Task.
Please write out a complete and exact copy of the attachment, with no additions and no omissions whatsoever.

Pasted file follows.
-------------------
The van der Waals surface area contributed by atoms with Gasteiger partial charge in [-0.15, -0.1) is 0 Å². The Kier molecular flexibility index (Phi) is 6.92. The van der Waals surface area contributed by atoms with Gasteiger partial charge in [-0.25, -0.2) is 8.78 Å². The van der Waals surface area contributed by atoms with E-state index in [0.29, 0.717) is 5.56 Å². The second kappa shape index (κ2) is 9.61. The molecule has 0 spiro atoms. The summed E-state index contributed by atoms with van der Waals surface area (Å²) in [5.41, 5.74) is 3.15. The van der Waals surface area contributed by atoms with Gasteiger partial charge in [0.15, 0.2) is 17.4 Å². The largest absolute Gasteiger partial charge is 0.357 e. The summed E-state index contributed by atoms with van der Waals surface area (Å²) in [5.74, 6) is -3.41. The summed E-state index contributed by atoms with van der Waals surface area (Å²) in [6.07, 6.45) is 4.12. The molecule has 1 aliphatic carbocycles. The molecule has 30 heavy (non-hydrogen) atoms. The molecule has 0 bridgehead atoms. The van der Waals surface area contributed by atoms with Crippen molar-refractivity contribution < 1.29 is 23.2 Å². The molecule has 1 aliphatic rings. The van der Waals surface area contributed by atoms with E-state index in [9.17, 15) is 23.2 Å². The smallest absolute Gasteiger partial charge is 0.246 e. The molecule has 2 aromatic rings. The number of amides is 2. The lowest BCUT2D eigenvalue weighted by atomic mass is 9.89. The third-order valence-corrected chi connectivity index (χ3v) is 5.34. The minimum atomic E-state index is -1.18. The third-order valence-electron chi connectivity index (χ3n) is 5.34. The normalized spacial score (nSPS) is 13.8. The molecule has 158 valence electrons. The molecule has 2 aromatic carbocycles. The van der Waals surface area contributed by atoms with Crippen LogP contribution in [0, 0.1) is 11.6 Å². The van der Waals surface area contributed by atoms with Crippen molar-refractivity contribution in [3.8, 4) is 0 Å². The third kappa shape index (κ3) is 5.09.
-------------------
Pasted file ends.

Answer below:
The van der Waals surface area contributed by atoms with Gasteiger partial charge in [-0.15, -0.1) is 0 Å². The Kier molecular flexibility index (Phi) is 6.92. The van der Waals surface area contributed by atoms with Gasteiger partial charge in [-0.25, -0.2) is 8.78 Å². The van der Waals surface area contributed by atoms with E-state index in [0.29, 0.717) is 5.56 Å². The second kappa shape index (κ2) is 9.61. The molecule has 0 spiro atoms. The summed E-state index contributed by atoms with van der Waals surface area (Å²) in [5.41, 5.74) is 3.15. The van der Waals surface area contributed by atoms with Gasteiger partial charge in [0.15, 0.2) is 17.4 Å². The largest absolute Gasteiger partial charge is 0.357 e. The summed E-state index contributed by atoms with van der Waals surface area (Å²) in [5.74, 6) is -3.41. The summed E-state index contributed by atoms with van der Waals surface area (Å²) in [6.07, 6.45) is 4.12. The molecule has 1 aliphatic carbocycles. The molecule has 30 heavy (non-hydrogen) atoms. The molecule has 0 bridgehead atoms. The van der Waals surface area contributed by atoms with Crippen molar-refractivity contribution < 1.29 is 23.2 Å². The molecule has 1 aliphatic rings. The van der Waals surface area contributed by atoms with E-state index in [9.17, 15) is 23.2 Å². The smallest absolute Gasteiger partial charge is 0.246 e. The molecule has 2 aromatic rings. The number of amides is 2. The lowest BCUT2D eigenvalue weighted by atomic mass is 9.89. The third-order valence-corrected chi connectivity index (χ3v) is 5.34. The minimum atomic E-state index is -1.18. The third-order valence-electron chi connectivity index (χ3n) is 5.34. The normalized spacial score (nSPS) is 13.8. The molecule has 158 valence electrons. The molecule has 2 aromatic carbocycles. The van der Waals surface area contributed by atoms with Crippen LogP contribution in [0, 0.1) is 11.6 Å². The van der Waals surface area contributed by atoms with Crippen molar-refractivity contribution in [3.8, 4) is 0 Å². The third kappa shape index (κ3) is 5.09.